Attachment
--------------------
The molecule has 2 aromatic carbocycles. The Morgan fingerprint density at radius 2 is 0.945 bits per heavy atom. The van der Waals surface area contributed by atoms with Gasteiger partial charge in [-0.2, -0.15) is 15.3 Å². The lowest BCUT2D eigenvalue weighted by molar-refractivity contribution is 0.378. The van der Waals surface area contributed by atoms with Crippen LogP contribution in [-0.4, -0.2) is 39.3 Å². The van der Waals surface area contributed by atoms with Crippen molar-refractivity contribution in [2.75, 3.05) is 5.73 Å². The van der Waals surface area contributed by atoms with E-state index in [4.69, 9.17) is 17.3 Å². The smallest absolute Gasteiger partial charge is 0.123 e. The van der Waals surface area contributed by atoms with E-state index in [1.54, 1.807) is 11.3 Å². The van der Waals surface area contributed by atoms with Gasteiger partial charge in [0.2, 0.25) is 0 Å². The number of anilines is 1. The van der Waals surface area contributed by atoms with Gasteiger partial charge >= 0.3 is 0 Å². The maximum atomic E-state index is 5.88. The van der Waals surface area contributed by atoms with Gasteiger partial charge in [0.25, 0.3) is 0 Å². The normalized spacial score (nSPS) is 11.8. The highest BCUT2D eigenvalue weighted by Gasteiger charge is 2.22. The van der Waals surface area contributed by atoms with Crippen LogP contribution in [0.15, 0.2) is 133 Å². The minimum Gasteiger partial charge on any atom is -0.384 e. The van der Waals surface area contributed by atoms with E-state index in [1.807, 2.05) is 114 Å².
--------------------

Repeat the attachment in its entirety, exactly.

The molecule has 2 aromatic carbocycles. The Morgan fingerprint density at radius 2 is 0.945 bits per heavy atom. The van der Waals surface area contributed by atoms with Gasteiger partial charge in [-0.2, -0.15) is 15.3 Å². The lowest BCUT2D eigenvalue weighted by molar-refractivity contribution is 0.378. The van der Waals surface area contributed by atoms with Crippen LogP contribution in [-0.4, -0.2) is 39.3 Å². The van der Waals surface area contributed by atoms with Crippen molar-refractivity contribution in [2.75, 3.05) is 5.73 Å². The van der Waals surface area contributed by atoms with E-state index in [4.69, 9.17) is 17.3 Å². The smallest absolute Gasteiger partial charge is 0.123 e. The van der Waals surface area contributed by atoms with E-state index in [1.54, 1.807) is 11.3 Å². The van der Waals surface area contributed by atoms with Gasteiger partial charge in [0.2, 0.25) is 0 Å². The number of anilines is 1. The van der Waals surface area contributed by atoms with Gasteiger partial charge >= 0.3 is 0 Å². The maximum atomic E-state index is 5.88. The van der Waals surface area contributed by atoms with Gasteiger partial charge in [0.25, 0.3) is 0 Å². The normalized spacial score (nSPS) is 11.8. The highest BCUT2D eigenvalue weighted by Gasteiger charge is 2.22. The van der Waals surface area contributed by atoms with Crippen LogP contribution in [0.15, 0.2) is 133 Å². The minimum Gasteiger partial charge on any atom is -0.384 e. The van der Waals surface area contributed by atoms with E-state index in [1.807, 2.05) is 114 Å².